Sum­mer fun in win­ter

You don’t have to camp less just be­cause it’s cold – es­pe­cially not if the KwaZulu-Natal bush is your des­ti­na­tion.

Go! Camp & Drive - - Contents - Text and pho­tos Leon Botha

The long­est night and short­est day have come and gone, which means sum­mer is on its way. But Au­gust is still more win­ter than sum­mer. Ask any cam­per: If you want to camp in win­ter like it’s sum­mer, there’s only one place in the coun­try and that’s the KwaZulu-Natal coast. Hluhluwe lies 270 km north of Dur­ban and 30 km in­land. This small town is more fa­mous for its pineap­ples than for its camp­sites, but if you want to avoid a busy beach re­sort this time of year, Hluhluwe is your an­swer. (By the way, the tonguetwister Zulu word, Hluhluwe, is pro­nounced “shloeshloewê”.) The town is next to the iSi­man­gal­iso Wet­land Park, and it’s dif­fi­cult to be­lieve the day’s tem­per­a­ture fore­cast: Cape Town 8–15 °C, Pretoria 7–21 °C, Bloem­fontein 2–20 °C… and Hluhluwe? 16–32 °C! So with a T-shirt, shorts and slip­slops we set off to Hluhluwe this month. We vis­ited two friendly game farms, Ba­hati and Bona­manzi, and stayed over one night in iSi­man­gal­iso’s False Bay camp­site. >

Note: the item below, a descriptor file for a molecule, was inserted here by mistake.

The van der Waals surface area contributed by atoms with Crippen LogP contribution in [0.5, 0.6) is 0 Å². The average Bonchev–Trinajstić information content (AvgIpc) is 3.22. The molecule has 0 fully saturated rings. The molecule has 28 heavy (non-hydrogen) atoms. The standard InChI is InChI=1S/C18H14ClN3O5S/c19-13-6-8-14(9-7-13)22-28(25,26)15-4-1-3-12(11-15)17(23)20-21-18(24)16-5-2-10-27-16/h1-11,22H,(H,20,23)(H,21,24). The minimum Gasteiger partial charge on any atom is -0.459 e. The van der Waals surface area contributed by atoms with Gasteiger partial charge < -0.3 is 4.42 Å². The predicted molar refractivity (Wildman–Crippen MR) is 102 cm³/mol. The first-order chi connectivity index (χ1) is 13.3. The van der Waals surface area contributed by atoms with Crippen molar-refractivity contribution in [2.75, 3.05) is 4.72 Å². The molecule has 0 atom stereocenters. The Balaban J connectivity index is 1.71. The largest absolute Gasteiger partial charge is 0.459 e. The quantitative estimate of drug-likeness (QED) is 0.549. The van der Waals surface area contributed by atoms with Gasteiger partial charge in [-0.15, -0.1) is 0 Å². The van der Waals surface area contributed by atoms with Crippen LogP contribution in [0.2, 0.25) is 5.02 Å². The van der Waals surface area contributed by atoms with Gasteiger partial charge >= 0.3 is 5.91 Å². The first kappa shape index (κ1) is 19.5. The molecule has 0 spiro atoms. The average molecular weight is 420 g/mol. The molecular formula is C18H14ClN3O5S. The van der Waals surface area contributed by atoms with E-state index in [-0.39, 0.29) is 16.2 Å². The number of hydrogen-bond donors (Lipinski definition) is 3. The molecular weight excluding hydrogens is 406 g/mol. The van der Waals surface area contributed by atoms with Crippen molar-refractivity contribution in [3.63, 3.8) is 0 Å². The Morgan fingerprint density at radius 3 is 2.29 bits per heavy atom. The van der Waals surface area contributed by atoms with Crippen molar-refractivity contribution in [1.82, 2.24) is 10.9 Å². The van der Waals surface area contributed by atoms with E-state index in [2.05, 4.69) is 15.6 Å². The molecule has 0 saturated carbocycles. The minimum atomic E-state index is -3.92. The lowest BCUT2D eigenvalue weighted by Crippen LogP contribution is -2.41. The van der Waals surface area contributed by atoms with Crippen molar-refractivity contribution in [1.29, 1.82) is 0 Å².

BA­HATI CAR­A­VAN PARK AND GAME FARM

Hu­man and an­i­mal

Pineap­ple plan­ta­tions lie stretched out to the left of the road as you of­fi­cially en­ter Hluhluwe’s main road at the first cir­cle. At the fourth cir­cle on the straight stretch of road of less than 2 km, you’re leav­ing the town again where the road turns left to Sod­wana. A dirt road also starts here, but turns off right to the rail­way track. Ba­hati is 4km fur­ther on the right side of the road. The first thing at a camp­site that can cause some ir­ri­ta­tion is the bath­rooms. Luck­ily th­ese days you see a lot more camp­sites with pri­vate bath­rooms – per­sonal ablu­tion fa­cil­i­ties for each stand. Ba­hati is one of th­ese places. For a new place like this – they opened end of last year – they hit the nail on the head from the get-go. Not only are the bath­room fa­cil­i­ties de­cent but you can also choose if you want to pitch camp in your own cor­ner of the bush or out in the open where you share the fa­cil­i­ties. Ba­hati is also a game farm, and apart from the elec­tric fence around the 180 ha piece of land, the camp­site isn’t fenced off. So there is no bar­rier be­tween you and the an­i­mals, and be­fore long a duiker walks past your camp­site as if you’re a part of his world. There are even two nyala bulls graz­ing close to the stands, and for a mo­ment you have the op­por­tu­nity to see this beau­ti­ful buck up close.